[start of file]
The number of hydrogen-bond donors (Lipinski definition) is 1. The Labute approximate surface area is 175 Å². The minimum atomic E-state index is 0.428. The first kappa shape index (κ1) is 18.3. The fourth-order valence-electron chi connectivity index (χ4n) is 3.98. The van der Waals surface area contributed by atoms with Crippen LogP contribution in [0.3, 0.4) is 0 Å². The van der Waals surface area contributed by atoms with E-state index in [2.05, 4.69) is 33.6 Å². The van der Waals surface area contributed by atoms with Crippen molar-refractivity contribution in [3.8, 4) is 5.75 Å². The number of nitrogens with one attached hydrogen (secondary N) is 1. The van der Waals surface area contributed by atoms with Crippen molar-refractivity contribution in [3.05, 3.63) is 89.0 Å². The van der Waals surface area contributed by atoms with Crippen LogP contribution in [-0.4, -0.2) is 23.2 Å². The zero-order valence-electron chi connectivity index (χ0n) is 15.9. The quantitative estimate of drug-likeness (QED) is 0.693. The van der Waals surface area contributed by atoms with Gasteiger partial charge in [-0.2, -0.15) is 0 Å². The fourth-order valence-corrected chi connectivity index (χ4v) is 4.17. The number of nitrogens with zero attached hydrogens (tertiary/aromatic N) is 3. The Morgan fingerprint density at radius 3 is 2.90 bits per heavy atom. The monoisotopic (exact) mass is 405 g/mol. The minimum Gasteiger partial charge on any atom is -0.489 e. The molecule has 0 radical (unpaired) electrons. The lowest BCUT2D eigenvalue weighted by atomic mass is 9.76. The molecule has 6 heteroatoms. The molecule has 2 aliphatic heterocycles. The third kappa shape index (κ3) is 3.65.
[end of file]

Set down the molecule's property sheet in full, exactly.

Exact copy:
The number of hydrogen-bond donors (Lipinski definition) is 1. The Labute approximate surface area is 175 Å². The minimum atomic E-state index is 0.428. The first kappa shape index (κ1) is 18.3. The fourth-order valence-electron chi connectivity index (χ4n) is 3.98. The van der Waals surface area contributed by atoms with Crippen LogP contribution in [0.3, 0.4) is 0 Å². The van der Waals surface area contributed by atoms with E-state index in [2.05, 4.69) is 33.6 Å². The van der Waals surface area contributed by atoms with Crippen molar-refractivity contribution in [3.8, 4) is 5.75 Å². The number of nitrogens with one attached hydrogen (secondary N) is 1. The van der Waals surface area contributed by atoms with Crippen molar-refractivity contribution in [3.05, 3.63) is 89.0 Å². The van der Waals surface area contributed by atoms with Crippen LogP contribution in [-0.4, -0.2) is 23.2 Å². The zero-order valence-electron chi connectivity index (χ0n) is 15.9. The quantitative estimate of drug-likeness (QED) is 0.693. The van der Waals surface area contributed by atoms with Gasteiger partial charge in [-0.2, -0.15) is 0 Å². The fourth-order valence-corrected chi connectivity index (χ4v) is 4.17. The number of nitrogens with zero attached hydrogens (tertiary/aromatic N) is 3. The Morgan fingerprint density at radius 3 is 2.90 bits per heavy atom. The monoisotopic (exact) mass is 405 g/mol. The minimum Gasteiger partial charge on any atom is -0.489 e. The molecule has 0 radical (unpaired) electrons. The lowest BCUT2D eigenvalue weighted by atomic mass is 9.76. The molecule has 6 heteroatoms. The molecule has 2 aliphatic heterocycles. The third kappa shape index (κ3) is 3.65.